Lithospheric Thinning Beneath Rifted Regions of Southern California
IPGP - Îlot Cuvier
Séminaires de Sismologie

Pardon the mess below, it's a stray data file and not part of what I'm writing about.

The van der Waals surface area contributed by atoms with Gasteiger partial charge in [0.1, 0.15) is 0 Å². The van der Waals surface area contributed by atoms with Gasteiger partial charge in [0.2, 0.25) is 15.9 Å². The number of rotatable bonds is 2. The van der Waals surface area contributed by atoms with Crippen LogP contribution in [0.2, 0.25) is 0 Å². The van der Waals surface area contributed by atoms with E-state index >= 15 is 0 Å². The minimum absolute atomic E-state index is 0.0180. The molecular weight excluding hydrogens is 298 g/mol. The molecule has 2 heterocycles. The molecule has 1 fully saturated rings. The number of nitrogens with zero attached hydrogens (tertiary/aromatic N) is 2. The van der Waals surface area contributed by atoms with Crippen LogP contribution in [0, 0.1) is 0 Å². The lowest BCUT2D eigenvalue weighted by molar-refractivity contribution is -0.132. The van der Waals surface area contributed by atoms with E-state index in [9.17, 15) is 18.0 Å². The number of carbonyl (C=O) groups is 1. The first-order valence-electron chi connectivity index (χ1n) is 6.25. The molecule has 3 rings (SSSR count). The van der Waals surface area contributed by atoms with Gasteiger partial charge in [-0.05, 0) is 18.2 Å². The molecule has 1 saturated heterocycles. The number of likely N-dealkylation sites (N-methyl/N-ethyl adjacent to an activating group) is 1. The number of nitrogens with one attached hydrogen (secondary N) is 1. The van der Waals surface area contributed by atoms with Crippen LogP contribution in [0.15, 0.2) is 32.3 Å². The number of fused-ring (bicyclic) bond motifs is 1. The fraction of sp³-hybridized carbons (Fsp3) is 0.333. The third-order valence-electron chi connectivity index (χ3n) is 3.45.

The stretching and break-up of lithosphere through a process called rifting controls the evolution of continents and formation of oceans. Constraints on the kinematics and dynamics of rifting are almost exclusively provided by surface geologic and geochemical observations combined with geophysical imaging of the crust. What happens to the underlying mantle lithosphere during rifting is poorly known, in large part because seismologists have yet to image lithospheric variations across an active rift system. Here, we detect mode conversions of teleseismic shear waves across the lithosphere-asthenosphere boundary (LAB) beneath Southern California, and present the first maps of lithospheric thickness that resolve variations on lengthscales relevant for constraining continental rifting. LAB depth varies from ~90 to ~40 km below the region, with thick lithosphere present beneath the Peninsular and Transverse Ranges, and thin lithosphere beneath the Salton Trough and the Continental Borderland. In the Salton Trough, lithospheric thinning is substantially greater than crustal thinning; the two can be reconciled if substantial mafic underplating/intrusion and/or rapid metamorphosis of sediment into basement rock are occurring. Our results demonstrate that lithospheric thinning occurs over very similar lengthscale as and is not systematically offset with respect to surficial and crustal expressions of rifting, consistent with a mode of deformation that is either pure-shear or simple-shear along steeply dipping shear zones. Furthermore, rapid horizontal variations in lithospheric thinning suggest efficient strain localization within the lithosphere.